Google has a problem retaining great engineers? Bullcrap.

Once again, there’s been another story about how Google is having trouble retaining talent.   Despite all Eric Schmidt’s attempts to tell folks that Google’s regretted attrition rate has not changed in seven years, this story just doesn’t want to seem to die.   (And those stories about Google paying $3.5 million and $7 million to keep an engineer from defecting to Facebook?   As far as I know, total bull.  I bet it’s something made up by some Facebook recruiter who needed to explain how she let a live prospect get away.  :-)

At least for me, the complete opposite is true.   There are very few companies where I can do the work that I want to do, and Google is one of them.   A startup is totally the wrong place for me.   Why?  Because if you talk to any venture capitalist, a startup has one and only one reason to exist: to prove that it has a scalable, viable business model.   Take diapers.com for example.   As Business Week described, while they were proving that they had a business model that worked, they purchased their diapers at the local BJ’s and shipped them via Fedex.   Another startup, Chegg, proved its business model by using Amazon.com to drop ship text books to their first customers.  (The venture capitalist Mark Maples talked about this in a brilliant talk at the Founders Showcase; the Chegg example starts around 20:50 minutes in, but I’d recommend listening to the whole thing, since it’s such a great talk.)   You don’t negotiate volume discounts with textbook publishers, or build huge warehouses to hold all of the diapers that you’re going to buy until you prove that you have a business model that works.

Similarly, you don’t work on great technology at a startup.  Startups, by and large, aren’t about technology — at least, not the Web 2.0 startups like Facebook, Foursquare, Twitter, Groupon, etc.   They are about business model discovery.  So if you are fundamentally a technologist at heart, whose heart sings when you’re making a better file system, or fixing a kernel bug, you’re not going to be happy at a startup.   At least, not if the startup is run competently.   If you have the heart of an entrepreneur, and you are willing to roll the dice (since 9 out of 10 startups go belly up; those are the ones that failed to find a viable business model), then sure, go for a startup.  And understand that your job will be to make something that works well at a small scale, quick, dirty, and cheap.  If that means using some proprietary software, then that’s what you should do.  Hopefully you’ll get lucky and win the IPO lottery.

But if your primary interest is to doing great engineering work, then you want go to company that has a proven business model.  Google has enough scale that I can sleep well knowing that improvements I am making to Linux and the ext4 file system are saving enough money for the company that Google is making a profit on me.  That is, the value Google is getting out of my work is worth many multiples of my total compensation.   And that’s a position that every engineer should strive for, since that’s how you can be confident that you will remain gainfully employed.   The fact that I can do what I love, and go to conferences, and all of my work is open source — that’s just total icing on the cake.  :-)

20 thoughts on “Google has a problem retaining great engineers? Bullcrap.

  1. it makes sense, obviously. but that problem is that sometimes there is no big company which is really interested in the technology (especially if it’s going to be open).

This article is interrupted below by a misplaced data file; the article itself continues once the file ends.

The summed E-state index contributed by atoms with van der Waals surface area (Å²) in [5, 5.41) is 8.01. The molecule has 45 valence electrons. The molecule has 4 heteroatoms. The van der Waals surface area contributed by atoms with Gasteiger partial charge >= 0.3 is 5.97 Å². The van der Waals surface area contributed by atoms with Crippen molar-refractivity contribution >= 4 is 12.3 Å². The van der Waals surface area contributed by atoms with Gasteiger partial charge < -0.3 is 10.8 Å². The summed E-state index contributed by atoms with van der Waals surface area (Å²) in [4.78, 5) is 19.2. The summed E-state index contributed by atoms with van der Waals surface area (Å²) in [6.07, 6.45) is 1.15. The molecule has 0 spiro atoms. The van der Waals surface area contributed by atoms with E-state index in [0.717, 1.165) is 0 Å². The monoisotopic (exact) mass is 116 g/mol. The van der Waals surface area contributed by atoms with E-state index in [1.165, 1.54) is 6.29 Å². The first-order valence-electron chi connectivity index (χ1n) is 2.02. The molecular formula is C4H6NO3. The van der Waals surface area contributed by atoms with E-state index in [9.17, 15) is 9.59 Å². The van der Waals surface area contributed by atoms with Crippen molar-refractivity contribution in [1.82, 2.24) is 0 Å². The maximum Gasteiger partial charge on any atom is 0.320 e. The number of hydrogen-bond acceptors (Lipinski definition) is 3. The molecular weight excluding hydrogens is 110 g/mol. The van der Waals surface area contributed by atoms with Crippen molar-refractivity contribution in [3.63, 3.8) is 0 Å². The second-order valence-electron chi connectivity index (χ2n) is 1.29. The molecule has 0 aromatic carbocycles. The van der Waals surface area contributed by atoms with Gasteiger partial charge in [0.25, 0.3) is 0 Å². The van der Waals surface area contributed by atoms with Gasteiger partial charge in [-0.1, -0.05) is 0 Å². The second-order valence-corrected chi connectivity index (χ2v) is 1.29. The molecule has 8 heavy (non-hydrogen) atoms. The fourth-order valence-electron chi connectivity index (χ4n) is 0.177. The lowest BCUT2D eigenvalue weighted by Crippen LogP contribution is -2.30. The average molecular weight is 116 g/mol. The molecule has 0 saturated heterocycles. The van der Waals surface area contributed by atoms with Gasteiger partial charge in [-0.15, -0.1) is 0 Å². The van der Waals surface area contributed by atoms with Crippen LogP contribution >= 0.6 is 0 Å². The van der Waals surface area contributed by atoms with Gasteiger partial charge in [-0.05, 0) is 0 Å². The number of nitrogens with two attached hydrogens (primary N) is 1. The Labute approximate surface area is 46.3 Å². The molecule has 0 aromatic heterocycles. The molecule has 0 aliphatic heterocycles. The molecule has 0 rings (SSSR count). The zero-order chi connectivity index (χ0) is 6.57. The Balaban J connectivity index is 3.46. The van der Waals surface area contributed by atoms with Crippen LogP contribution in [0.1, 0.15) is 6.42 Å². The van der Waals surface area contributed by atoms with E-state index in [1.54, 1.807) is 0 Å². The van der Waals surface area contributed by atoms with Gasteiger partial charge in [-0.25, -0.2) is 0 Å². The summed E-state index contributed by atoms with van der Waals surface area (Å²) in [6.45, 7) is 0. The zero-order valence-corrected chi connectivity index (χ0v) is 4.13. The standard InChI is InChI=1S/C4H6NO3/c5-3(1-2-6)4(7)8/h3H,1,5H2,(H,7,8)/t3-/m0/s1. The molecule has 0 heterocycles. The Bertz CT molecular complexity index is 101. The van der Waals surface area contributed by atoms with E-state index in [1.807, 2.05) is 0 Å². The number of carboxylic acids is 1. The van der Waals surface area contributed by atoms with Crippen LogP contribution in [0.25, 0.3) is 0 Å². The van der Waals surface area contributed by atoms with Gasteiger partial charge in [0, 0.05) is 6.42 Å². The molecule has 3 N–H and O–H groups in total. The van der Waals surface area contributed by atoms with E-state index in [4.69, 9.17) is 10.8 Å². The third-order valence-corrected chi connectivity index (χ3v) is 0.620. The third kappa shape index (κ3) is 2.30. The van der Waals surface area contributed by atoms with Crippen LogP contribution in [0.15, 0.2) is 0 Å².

2. Interesting post. I think you nailed what it is that makes Google the dream-job of thousands of people: a job that pays you to do what you love to do, especially when what you love is deeply technical and outside the needs of 99% of companies. That being said, I don’t know if I would call Facebook a start-up anymore.

  3. I don’t totally agree (though I do see your point). We are currently looking for a software architect for our budding platform, I know people who consider that the ultimate job in software development: they impact the project in a profound way and define and drive user experience in a way that can often make or break our business. I guess some developers like the big picture work, while others prefer nuts and bolts!

    Slaven.

  4. So let me get it straight? Great technology in pure scientific terms does NOT come out of startups but from Dinosaurs? Wow. Googlers seem arrogant because they can’t keep up since Gmail… By the way Adsense is why you are payed. Absolutely nothing else that you do.

  5. Any advice for technologists with an entrepreneurial streak? I know how to create technology from nothing; how do you create a business model from nothing?

  6. @5: Slaven,

    It sounds like what you are looking for is more a product manager, if you’re worried about the person defining and driving user experience. Which is fine, there’s nothing wrong with that. But as a startup, one of the thing your architect is going to have to do is factor in your burn rate, and make compromises with respect to engineering time, features, scalability versus your projected growth rate, etc. It’s not just about pure technology; it can’t be. Some people will enjoy that, and some might even argue that producing solutions with a constrained resource and solution space is part of engineering.

    But that’s really different compared to what Linux kernel engineers do, for example. We won’t merge code until it’s ready; there is a much stronger resistance to building up “technical debt”. But in a startup environment, if there is a choice between executing on the companies business plan, and technical debt, there’s simply no contest. The code only has to work; it doesn’t have to be maintainable. After all, there’s a good chance the startup won’t be around a year or two later, so who cares if the code is long-term maintainable? You can always rewrite it or make it more scalable after the IPO.

    And that’s totally OK. It’s just not what I’m interested in doing at this point in my career. And is a startup going to let me take time out of my work day to organize the Kernel Summit or the Linux Plumber’s Conference? Or participate in IETF standardization meetings, even though it wasn’t part of my primary job responsibility (as IBM did when I was still IPSEC working group chair when I worked for their Linux Technology Center)? No, and I wouldn’t blame a startup for refusing to allow that; a startup, and all of its employees has to be focused if it wants to succeed.

  7. Hey, always nice to find other engineers working in Boston. I’ve heard your name but didn’t realize you were a Google employee; a while back I interviewed for a SRE job at Google in Boston only to find that there was a mixup and supposedly there’s only Java programmers here. Obviously that’s not quite the case. :-)